In my previous post Platform Push, I lamented the fact that I'd may have to redistribute various runtimes and libraries over the next few years with my applications. From a different perspective, having the various technologies available broadly earlier (because Longhorn will ship in early 2006 and because the technology will be available in downlevel OSes) means that I can write to those technologies earlier although with some distribution headaches. The benefits of having technology earlier, IMHO, outweigh the costs of redistributing and installing additional libraries.
I don't know if you caught this but, according to Thurrott of Winsupersite.com, Longhorn will not just ship sometime in 2006, but will be "broadly available" in that year, meaning that it will ship in early 2006, not just in the waning months. This is a stronger assertion than in the past and possibly minimizes the difference in impact to ISVs of Longhorn between shipping in late 2005 and in early 2006, especially with Avalon's new availability in Win XP.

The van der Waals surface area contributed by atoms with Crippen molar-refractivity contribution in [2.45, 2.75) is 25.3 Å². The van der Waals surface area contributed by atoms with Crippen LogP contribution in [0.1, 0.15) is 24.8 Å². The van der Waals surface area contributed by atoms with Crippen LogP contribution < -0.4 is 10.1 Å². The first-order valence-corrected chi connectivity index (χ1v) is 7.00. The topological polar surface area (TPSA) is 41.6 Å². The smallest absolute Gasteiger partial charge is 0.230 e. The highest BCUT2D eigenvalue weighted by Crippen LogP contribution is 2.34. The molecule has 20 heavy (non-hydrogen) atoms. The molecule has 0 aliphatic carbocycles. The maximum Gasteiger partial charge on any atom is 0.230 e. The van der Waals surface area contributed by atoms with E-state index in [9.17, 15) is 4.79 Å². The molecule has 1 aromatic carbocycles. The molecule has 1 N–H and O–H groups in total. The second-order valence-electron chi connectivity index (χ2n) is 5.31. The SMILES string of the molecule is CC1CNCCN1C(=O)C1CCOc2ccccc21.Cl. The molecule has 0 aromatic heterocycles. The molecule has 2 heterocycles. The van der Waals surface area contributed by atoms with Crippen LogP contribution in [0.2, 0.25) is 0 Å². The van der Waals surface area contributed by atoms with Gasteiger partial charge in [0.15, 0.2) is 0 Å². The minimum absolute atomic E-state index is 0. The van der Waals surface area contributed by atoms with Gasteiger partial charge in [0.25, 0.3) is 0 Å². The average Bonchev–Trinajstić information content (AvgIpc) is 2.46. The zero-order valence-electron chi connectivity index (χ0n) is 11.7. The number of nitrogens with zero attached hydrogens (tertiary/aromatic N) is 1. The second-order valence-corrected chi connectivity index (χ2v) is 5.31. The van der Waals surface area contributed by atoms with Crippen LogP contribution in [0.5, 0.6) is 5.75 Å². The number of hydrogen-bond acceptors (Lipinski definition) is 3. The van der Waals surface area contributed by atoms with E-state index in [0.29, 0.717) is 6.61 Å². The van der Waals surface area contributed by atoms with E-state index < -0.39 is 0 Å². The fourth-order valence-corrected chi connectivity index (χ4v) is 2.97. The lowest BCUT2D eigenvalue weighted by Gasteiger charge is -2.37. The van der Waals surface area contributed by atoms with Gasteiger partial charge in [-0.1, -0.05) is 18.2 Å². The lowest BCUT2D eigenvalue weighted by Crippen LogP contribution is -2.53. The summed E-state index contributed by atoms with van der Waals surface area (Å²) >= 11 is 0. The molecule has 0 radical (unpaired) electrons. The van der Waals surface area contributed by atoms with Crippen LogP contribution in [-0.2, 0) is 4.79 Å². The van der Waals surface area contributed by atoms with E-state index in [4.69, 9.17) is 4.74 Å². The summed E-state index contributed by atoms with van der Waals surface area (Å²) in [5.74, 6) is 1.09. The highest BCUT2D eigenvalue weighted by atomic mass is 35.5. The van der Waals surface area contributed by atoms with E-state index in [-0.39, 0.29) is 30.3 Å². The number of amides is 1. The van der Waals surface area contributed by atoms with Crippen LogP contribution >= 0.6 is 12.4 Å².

Future releases of Longhorn builds will be beta versions, not alphas. Next PDC is coming in 2005.
I am not too worried about the loss of WinFS, especially if it is going to still be available at the time in which its inclusion would have caused Longhorn to potentially slip to.